Generative AI Tools Like ChatGPT Can Revolutionise How Education Is Imparted

About a week ago (shout out Bobby Shmurda), artificial intelligence research firm/startup OpenAI launched their ChatGPT tool to the public. ChatGPT is a conversational AI tool which allows users to input prompts and get responses in a dialogue format. According to OpenAI, ChatGPT can answer follow-up questions, admit its mistakes, challenge incorrect premises, and reject inappropriate requests. 

The tool has acquired a lot of fanfare with users mesmerised by the quality of output. Not everyone is impressed though. Developer knowledge-sharing platform Stack Overflow has banned its users from posting code generated by ChatGPT. The reason? 

“…because the average rate of getting correct answers from ChatGPT is too low, the posting of answers created by ChatGPT is substantially harmful to the site and to users who are asking or looking for correct answers,” Stack Overflow said in a statement.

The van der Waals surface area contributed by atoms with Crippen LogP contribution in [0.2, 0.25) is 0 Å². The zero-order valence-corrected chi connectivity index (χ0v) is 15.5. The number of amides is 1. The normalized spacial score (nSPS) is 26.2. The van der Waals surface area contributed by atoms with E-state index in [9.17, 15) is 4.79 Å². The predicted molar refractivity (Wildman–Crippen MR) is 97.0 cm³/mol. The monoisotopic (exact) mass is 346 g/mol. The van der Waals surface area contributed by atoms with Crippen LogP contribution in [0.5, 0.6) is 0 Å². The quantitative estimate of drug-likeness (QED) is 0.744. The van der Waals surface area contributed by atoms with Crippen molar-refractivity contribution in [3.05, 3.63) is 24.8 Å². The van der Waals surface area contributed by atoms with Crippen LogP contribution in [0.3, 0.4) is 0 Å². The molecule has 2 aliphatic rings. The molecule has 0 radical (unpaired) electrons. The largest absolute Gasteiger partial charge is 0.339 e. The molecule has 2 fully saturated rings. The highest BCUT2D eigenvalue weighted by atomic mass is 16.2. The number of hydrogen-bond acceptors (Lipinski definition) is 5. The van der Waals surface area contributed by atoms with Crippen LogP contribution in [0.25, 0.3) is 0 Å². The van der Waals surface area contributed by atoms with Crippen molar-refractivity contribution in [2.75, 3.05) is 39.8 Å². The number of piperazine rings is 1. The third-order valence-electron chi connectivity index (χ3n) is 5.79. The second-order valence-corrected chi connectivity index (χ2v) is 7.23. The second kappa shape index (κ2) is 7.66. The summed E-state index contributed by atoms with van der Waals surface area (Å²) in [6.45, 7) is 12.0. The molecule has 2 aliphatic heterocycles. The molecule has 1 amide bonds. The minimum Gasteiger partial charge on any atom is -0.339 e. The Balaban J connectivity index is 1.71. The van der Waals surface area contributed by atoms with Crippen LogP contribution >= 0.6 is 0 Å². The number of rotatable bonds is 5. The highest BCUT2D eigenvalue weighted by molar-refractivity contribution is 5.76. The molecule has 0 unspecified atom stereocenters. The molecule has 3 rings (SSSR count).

Contrary to some beliefs that perhaps they banned it because it is a possible disruptor of the platform, StackOverflow's reasoning behind the ban is, well, reasonable. To understand why, it is important to first understand how ChatGPT works.

According to OpenAI, ChatGPT “employs a statistical model about what bits of language go together under different contexts.” Together with additional context from its Reinforcement Learning from Human Feedback (RLHF) training from the user generated feedback, it is able to produce plausible-looking and detailed results. 

In layman terms, ChatGPT does not compute, for example, the code snippet it outputs. Instead, it scrawls the internet and implements user feedback to devise plausible-looking output. "Plausible-looking" is perhaps the most important part here. Although snippets which have been posted on social media over the last 10 days might make one think otherwise, ChatGPT's output is mostly gibberish. For example, the tool fails to perform basic arithmetic functions: